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Old 17-12-2013, 18:38   #16
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Re: Installing radar and AIS Question

"Your MMSI is globally unique so that is just fine."

I believe some MMSI numbers may not be internationally recognized, those issued by BoatUS (?) for example. Best to check on this unless you don' t plan on leaving USA.

I would get a Class B stand alone unit and connect to your plotter through NMEA 0183 or 2000. Your Raymarine should take one or the other input.
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Old 17-12-2013, 19:01   #17
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Re: Installing radar and AIS Question

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"Your MMSI is globally unique so that is just fine."

I believe some MMSI numbers may not be internationally recognized, those issued by BoatUS (?) for example. Best to check on this unless you don' t plan on leaving USA.

I would get a Class B stand alone unit and connect to your plotter through NMEA 0183 or 2000. Your Raymarine should take one or the other input.
The numbers are globally unique, like he said. That means tha tno two numbers are the same, regardless of where you get it. You boat US number will never be the same as someone from Shrilanka.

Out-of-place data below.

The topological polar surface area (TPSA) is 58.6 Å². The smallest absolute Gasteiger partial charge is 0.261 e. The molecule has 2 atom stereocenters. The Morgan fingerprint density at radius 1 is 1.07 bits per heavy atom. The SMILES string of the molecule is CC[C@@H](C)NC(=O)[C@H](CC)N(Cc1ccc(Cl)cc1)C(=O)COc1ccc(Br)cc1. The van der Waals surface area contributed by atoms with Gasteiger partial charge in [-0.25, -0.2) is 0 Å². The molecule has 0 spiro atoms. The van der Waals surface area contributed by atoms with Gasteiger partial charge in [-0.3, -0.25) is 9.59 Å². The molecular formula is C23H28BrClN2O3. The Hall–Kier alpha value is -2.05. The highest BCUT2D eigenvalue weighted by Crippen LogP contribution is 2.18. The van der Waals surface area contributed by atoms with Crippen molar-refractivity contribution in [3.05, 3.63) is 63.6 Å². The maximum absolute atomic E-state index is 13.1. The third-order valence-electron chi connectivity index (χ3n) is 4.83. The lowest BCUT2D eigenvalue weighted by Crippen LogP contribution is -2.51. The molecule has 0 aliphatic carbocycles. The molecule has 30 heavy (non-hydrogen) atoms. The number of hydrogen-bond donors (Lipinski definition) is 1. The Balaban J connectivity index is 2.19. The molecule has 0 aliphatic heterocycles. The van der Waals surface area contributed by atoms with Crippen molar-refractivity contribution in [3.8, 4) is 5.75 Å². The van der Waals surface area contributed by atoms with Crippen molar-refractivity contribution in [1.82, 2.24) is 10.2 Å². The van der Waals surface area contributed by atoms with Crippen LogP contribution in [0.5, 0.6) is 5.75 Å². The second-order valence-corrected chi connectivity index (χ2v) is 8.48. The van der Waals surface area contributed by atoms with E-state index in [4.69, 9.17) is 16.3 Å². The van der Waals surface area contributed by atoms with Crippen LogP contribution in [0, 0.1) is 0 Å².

What DOESN"T HAPPEN with your boatUS issues MMSI number, is all your contact info does not get placed in the giant international database of MMSI numbers. The effect of that is that rescue staff in Shrilanka receiving your emergency alert won't be able to find out your name, when the boat is registered, or the type and size of the boat. It won't stop them from coming (assuming they would come anyway), and it won't stop your alert from being transmitted or received.

It's not the end of the world, but if you are traveling outside of the US it's definitely better to get a number from the FCC so it gets placed in the international database. You will need to go to them for a ships station license and an operators license anyway since those are required outside the US, and by simply checking a box on the application for your ships station license, you will get assigned an MMSI.

When you go through the process to get an MMSI from Boatus, they ask you if you plan to travel outside the US. If you say Yes, they send you to the FCC.